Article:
• maltodextrin  (derived from corn - has a high glycemic index which can contribute to diabetes and other problems)
  • meal  (see next page - reject #5)
  • menadione sodium bisulfite complex  (a cheap and artificial form of Vitamin K that can interfere with glutathione resulting in oxidative damage to cell membranes. Toxic to kidneys, lungs, liver, mucous membranes)  Read more by Susan Thixton - 'Toxic Menadione' and 'A Pet Food Ingredient to be Wary of: Menadione Sodium Bisulfate.'
  • milo  (another name for sorghum)
  • montomorillonite clay  (a thickener and anti-caking agent believed to provide resistance to environmental toxins, though research is far from conclusive, and it sounds more like 'hype' to me. Nonetheless does that sound like something you want to feed to your cat?) 
  • oats, dehulled oats  (see next page - reject #3)
  • oils: vegetable/grain fatty oils  (corn, canola, flax, safflower, soybean, olive, 'vegetable' oils - which can be allergenic - cats have difficulty converting these to the appropriate fatty acid.)
  • porcine plasma  (pig blood)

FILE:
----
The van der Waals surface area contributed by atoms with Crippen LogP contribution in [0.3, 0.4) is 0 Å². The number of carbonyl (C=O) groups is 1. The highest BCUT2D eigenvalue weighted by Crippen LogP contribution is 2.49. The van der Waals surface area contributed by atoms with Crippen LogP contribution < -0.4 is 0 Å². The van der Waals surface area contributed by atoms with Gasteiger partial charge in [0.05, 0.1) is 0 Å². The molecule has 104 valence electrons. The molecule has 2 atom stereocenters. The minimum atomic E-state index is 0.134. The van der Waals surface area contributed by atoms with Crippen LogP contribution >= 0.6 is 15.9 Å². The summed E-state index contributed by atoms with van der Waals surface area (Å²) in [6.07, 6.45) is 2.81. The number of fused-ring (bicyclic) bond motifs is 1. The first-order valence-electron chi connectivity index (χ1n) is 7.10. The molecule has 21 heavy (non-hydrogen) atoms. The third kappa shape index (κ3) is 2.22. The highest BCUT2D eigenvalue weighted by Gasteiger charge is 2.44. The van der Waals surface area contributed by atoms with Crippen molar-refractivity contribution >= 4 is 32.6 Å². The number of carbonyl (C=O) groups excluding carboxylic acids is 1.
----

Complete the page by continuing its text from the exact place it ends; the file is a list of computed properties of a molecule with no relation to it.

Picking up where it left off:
• propyl gallate  (synthetic chemical preservative linked to liver damage and may cause cancer)
  • rice  (see next page - reject #3)
  • skim milk (dried)  (residue obtained by drying defatted milk - contains lactose which cats cannot digest properly)
  • sodium carbonate  (used as an acidity regulator, anti-caking agent and helps kill mold)
  • sodium hexametaphosphate  (from phosphoric acid - potential allowable heavy metal/arsenic content)
  • sodium nitrate and nitrite  (unnecessary synthetic chemical preservatives and color enhancers known to be carcinogenic)
  • sodium propionate  (synthetic preservative)
  • sodium pyrophosphate a/k/a tetrasodium pyrophosphate, a/k/a tetrasodium phosphate  (often called sodium acid pyrophosphate) (buffering agent, emulsifier, thickening agent - twice as toxic as regular table salt)
  • sodium selenite  (linked to liver disease. The only real danger with sodium selenite comes if it is overdosed, i.e. if the manufacturer (mistakenly or not) uses too much of it. An overdose can kill a cat. I guess you either have to blindly trust that the manufacturer will use the correct amount or reject this ingredient altogether. I won't take that kind of risk with my cat's health. I have found sodium selenite in 57% of the products that I have reviewed. I also wonder about the cumulative effect of continued feeding of sodium selenite. Does that equate to an overdose over time? Someone smarter than I will have to answer that question for us.)